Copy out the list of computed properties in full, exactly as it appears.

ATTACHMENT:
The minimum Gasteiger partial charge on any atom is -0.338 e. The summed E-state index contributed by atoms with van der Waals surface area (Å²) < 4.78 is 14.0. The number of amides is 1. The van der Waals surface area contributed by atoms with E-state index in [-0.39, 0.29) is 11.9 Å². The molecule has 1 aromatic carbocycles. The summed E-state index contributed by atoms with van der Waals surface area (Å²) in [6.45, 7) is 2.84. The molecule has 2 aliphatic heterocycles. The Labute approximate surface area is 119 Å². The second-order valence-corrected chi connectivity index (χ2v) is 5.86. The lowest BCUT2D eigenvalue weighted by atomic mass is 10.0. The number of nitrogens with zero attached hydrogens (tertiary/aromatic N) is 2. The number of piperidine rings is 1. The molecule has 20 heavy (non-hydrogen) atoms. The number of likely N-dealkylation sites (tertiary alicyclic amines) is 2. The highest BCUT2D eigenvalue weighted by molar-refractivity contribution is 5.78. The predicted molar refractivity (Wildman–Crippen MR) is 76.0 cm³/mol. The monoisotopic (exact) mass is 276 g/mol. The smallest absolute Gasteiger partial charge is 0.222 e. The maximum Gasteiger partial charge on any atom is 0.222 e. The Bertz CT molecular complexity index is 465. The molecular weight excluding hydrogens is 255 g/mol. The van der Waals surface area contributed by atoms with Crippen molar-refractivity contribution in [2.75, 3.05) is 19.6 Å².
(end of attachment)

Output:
The minimum Gasteiger partial charge on any atom is -0.338 e. The summed E-state index contributed by atoms with van der Waals surface area (Å²) < 4.78 is 14.0. The number of amides is 1. The van der Waals surface area contributed by atoms with E-state index in [-0.39, 0.29) is 11.9 Å². The molecule has 1 aromatic carbocycles. The summed E-state index contributed by atoms with van der Waals surface area (Å²) in [6.45, 7) is 2.84. The molecule has 2 aliphatic heterocycles. The Labute approximate surface area is 119 Å². The second-order valence-corrected chi connectivity index (χ2v) is 5.86. The lowest BCUT2D eigenvalue weighted by atomic mass is 10.0. The number of nitrogens with zero attached hydrogens (tertiary/aromatic N) is 2. The number of piperidine rings is 1. The molecule has 20 heavy (non-hydrogen) atoms. The number of likely N-dealkylation sites (tertiary alicyclic amines) is 2. The highest BCUT2D eigenvalue weighted by molar-refractivity contribution is 5.78. The predicted molar refractivity (Wildman–Crippen MR) is 76.0 cm³/mol. The monoisotopic (exact) mass is 276 g/mol. The smallest absolute Gasteiger partial charge is 0.222 e. The maximum Gasteiger partial charge on any atom is 0.222 e. The Bertz CT molecular complexity index is 465. The molecular weight excluding hydrogens is 255 g/mol. The van der Waals surface area contributed by atoms with Crippen molar-refractivity contribution in [2.75, 3.05) is 19.6 Å².